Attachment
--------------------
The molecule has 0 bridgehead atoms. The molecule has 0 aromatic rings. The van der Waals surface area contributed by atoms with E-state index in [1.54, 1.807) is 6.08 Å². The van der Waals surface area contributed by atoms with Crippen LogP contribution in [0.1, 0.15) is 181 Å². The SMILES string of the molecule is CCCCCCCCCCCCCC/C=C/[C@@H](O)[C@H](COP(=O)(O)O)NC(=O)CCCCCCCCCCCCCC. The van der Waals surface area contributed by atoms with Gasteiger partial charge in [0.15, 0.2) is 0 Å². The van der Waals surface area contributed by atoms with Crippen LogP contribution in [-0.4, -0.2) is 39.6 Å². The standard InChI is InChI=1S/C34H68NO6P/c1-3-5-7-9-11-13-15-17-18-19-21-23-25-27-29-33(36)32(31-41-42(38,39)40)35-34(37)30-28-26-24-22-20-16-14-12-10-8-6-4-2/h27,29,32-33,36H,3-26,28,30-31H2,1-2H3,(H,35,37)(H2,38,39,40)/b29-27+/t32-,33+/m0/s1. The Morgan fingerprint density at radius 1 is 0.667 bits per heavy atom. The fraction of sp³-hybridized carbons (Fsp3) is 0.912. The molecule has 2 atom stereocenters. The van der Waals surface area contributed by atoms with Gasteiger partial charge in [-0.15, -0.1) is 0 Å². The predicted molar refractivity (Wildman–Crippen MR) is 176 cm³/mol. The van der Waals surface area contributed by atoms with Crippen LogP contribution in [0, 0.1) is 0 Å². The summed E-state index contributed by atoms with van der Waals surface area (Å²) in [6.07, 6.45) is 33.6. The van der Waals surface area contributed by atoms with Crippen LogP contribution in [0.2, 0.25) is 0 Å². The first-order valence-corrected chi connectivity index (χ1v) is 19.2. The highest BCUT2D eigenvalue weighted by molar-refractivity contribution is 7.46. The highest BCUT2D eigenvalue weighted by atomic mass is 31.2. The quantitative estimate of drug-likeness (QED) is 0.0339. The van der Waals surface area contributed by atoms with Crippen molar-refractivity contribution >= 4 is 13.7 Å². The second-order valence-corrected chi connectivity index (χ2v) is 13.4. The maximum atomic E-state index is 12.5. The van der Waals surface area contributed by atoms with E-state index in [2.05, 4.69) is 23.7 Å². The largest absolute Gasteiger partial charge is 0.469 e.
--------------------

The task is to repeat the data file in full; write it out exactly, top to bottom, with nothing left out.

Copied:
The molecule has 0 bridgehead atoms. The molecule has 0 aromatic rings. The van der Waals surface area contributed by atoms with E-state index in [1.54, 1.807) is 6.08 Å². The van der Waals surface area contributed by atoms with Crippen LogP contribution in [0.1, 0.15) is 181 Å². The SMILES string of the molecule is CCCCCCCCCCCCCC/C=C/[C@@H](O)[C@H](COP(=O)(O)O)NC(=O)CCCCCCCCCCCCCC. The van der Waals surface area contributed by atoms with Gasteiger partial charge in [0.15, 0.2) is 0 Å². The van der Waals surface area contributed by atoms with Crippen LogP contribution in [-0.4, -0.2) is 39.6 Å². The standard InChI is InChI=1S/C34H68NO6P/c1-3-5-7-9-11-13-15-17-18-19-21-23-25-27-29-33(36)32(31-41-42(38,39)40)35-34(37)30-28-26-24-22-20-16-14-12-10-8-6-4-2/h27,29,32-33,36H,3-26,28,30-31H2,1-2H3,(H,35,37)(H2,38,39,40)/b29-27+/t32-,33+/m0/s1. The Morgan fingerprint density at radius 1 is 0.667 bits per heavy atom. The fraction of sp³-hybridized carbons (Fsp3) is 0.912. The molecule has 2 atom stereocenters. The van der Waals surface area contributed by atoms with Gasteiger partial charge in [-0.15, -0.1) is 0 Å². The predicted molar refractivity (Wildman–Crippen MR) is 176 cm³/mol. The van der Waals surface area contributed by atoms with Crippen LogP contribution in [0, 0.1) is 0 Å². The summed E-state index contributed by atoms with van der Waals surface area (Å²) in [6.07, 6.45) is 33.6. The van der Waals surface area contributed by atoms with Crippen LogP contribution in [0.2, 0.25) is 0 Å². The first-order valence-corrected chi connectivity index (χ1v) is 19.2. The highest BCUT2D eigenvalue weighted by molar-refractivity contribution is 7.46. The highest BCUT2D eigenvalue weighted by atomic mass is 31.2. The quantitative estimate of drug-likeness (QED) is 0.0339. The van der Waals surface area contributed by atoms with Crippen molar-refractivity contribution >= 4 is 13.7 Å². The second-order valence-corrected chi connectivity index (χ2v) is 13.4. The maximum atomic E-state index is 12.5. The van der Waals surface area contributed by atoms with E-state index in [2.05, 4.69) is 23.7 Å². The largest absolute Gasteiger partial charge is 0.469 e.